Walter Ogrod is now a free man after living for almost 30 years in prison, including 24 years on Pennsylvania’s death row waiting to be executed for a murder that prosecutors no longer believe he committed.
As Reason previously reported, the Philadelphia District Attorney’s Office Conviction Integrity Unit (CIU) released findings earlier this year that Ogrod was “likely innocent” of the 1988 murder of Barbara Jean Horn. No witnesses or DNA evidence ever tied him to the crime. Instead, Ogrod was convicted after detectives used coercive tactics to extract a false confession. CIU found that the detectives involved in Ogrod’s case were tied to at least five other cases where coercive tactics resulted in false confessions. CIU also uncovered prosecutorial misconduct in Ogrod’s trials. Prosecutors used unreliable jailhouse informants to testify against Ogrod and suppressed evidence of Horn’s true cause of death.
In March, Ogrod began to display COVID-19 symptoms. Ogrod’s lawyers attempted to get him proper treatment and out of State Correctional Institution Phoenix, as prisons have been hit hardest by the pandemic. A judge ordered his transportation to a hospital for treatment, but the Pennsylvania Department of Corrections did not comply. The order was eventually vacated on jurisdictional grounds and Ogrod was forced to wait until June for relief.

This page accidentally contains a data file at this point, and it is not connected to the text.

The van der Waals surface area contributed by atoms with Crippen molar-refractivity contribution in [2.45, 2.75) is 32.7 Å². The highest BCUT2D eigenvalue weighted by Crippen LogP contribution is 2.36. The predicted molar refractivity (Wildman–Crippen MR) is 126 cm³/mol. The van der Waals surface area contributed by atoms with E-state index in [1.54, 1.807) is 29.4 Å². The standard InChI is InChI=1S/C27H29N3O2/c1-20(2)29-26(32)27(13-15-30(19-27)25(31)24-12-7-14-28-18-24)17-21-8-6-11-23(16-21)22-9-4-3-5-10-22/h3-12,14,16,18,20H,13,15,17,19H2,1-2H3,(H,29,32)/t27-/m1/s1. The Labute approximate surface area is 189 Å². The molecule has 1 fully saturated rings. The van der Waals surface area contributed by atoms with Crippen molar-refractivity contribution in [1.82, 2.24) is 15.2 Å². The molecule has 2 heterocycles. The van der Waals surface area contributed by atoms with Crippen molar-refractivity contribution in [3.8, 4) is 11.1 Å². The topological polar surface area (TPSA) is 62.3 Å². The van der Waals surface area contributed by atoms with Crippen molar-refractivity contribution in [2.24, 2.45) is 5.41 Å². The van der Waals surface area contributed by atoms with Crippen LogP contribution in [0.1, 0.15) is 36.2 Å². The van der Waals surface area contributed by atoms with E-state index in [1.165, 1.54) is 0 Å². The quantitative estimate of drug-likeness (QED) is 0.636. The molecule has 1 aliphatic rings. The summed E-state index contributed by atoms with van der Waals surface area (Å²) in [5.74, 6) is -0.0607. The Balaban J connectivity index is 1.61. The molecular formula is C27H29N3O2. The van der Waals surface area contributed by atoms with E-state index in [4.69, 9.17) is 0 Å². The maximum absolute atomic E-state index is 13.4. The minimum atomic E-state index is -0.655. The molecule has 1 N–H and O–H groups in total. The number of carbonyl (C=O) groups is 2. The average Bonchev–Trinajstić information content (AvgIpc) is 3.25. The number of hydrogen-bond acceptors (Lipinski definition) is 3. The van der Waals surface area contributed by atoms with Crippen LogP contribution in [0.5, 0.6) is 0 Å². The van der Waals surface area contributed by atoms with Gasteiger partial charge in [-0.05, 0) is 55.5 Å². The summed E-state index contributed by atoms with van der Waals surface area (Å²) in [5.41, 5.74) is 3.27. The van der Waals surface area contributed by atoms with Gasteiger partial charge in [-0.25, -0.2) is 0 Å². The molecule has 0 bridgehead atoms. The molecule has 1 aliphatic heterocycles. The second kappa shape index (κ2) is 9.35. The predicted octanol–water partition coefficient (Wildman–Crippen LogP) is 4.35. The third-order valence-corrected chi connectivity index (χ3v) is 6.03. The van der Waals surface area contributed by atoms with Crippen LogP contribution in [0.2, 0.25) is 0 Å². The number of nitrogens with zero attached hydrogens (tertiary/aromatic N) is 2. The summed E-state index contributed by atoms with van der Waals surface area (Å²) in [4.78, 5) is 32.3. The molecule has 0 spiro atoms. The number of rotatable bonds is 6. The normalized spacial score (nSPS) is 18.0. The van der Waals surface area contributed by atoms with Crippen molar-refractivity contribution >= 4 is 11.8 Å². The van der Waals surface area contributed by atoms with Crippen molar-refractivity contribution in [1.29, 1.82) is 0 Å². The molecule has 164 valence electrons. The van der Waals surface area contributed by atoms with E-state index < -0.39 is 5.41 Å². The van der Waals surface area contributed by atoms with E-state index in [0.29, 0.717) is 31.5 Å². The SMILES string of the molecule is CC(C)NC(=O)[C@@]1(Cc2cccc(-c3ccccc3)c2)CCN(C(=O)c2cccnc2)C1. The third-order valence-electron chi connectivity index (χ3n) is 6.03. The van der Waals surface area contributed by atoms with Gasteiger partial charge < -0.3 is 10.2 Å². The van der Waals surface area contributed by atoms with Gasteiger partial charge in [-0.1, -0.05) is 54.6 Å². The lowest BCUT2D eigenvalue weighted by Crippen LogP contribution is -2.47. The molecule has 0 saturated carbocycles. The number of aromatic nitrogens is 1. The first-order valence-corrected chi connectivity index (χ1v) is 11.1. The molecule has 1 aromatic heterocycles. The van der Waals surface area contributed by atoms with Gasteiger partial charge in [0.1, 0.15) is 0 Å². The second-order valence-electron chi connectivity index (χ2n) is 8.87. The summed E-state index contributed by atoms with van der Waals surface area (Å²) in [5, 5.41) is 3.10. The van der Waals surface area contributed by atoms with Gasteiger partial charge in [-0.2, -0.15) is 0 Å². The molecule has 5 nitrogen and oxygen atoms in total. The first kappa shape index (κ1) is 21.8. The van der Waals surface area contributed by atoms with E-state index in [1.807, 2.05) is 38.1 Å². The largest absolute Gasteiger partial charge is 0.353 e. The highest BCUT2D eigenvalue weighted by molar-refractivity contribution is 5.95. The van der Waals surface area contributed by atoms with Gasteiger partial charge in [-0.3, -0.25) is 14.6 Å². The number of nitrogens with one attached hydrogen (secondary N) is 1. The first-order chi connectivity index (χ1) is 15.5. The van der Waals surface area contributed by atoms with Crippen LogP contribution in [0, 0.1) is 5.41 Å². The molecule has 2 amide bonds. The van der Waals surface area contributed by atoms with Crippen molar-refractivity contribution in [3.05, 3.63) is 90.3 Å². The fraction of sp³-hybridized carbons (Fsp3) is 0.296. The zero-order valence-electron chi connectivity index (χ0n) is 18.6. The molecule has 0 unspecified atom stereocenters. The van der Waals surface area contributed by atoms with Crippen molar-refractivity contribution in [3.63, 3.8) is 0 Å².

On Friday, Philadelphia Court of Common Pleas Judge Shelley Robins New vacated Ogrod’s conviction and sentence.
James Rollins, who represents Ogrod, reacted in a statement.
“Today Mr. Ogrod has been given the opportunity to put his unfair trial and harrowing incarceration behind him and begin to create a new, better life. It is a profound moment, filled with happiness and hope. Not only for Mr. Ogrod, but also for other innocent, wrongfully convicted individuals. There is hope that the system will learn from Mr. Ogrod’s case and there is hope that Barbara Jean Horn’s real killer will be brought to justice,” he said.
Hannah Cox, National Manager of Conservatives Concerned About the Death Penalty, said Ogrod’s case was “just the latest example of a broken system that risks the life and liberty of innocent people.”
Ogrod’s advocates included Sharon Fahy, Horn’s mother, who has tragically gone 30 years without knowing the identity of the man who murdered her young daughter. Fahy previously filed an amicus brief in support of Ogrod’s petition for postconviction relief in March.
“Two families have already been destroyed. There is no question in my mind that Mr. Ogrod is innocent and that he should be released from prison immediately,” she said at the time.
CORRECTION: A previous version of this article said Walter Ogrod spent almost 30 years on death row. While Ogrod has been in prison since 1992, he was sentenced to death row in 1996. Ogrod has been on death row for 24 years.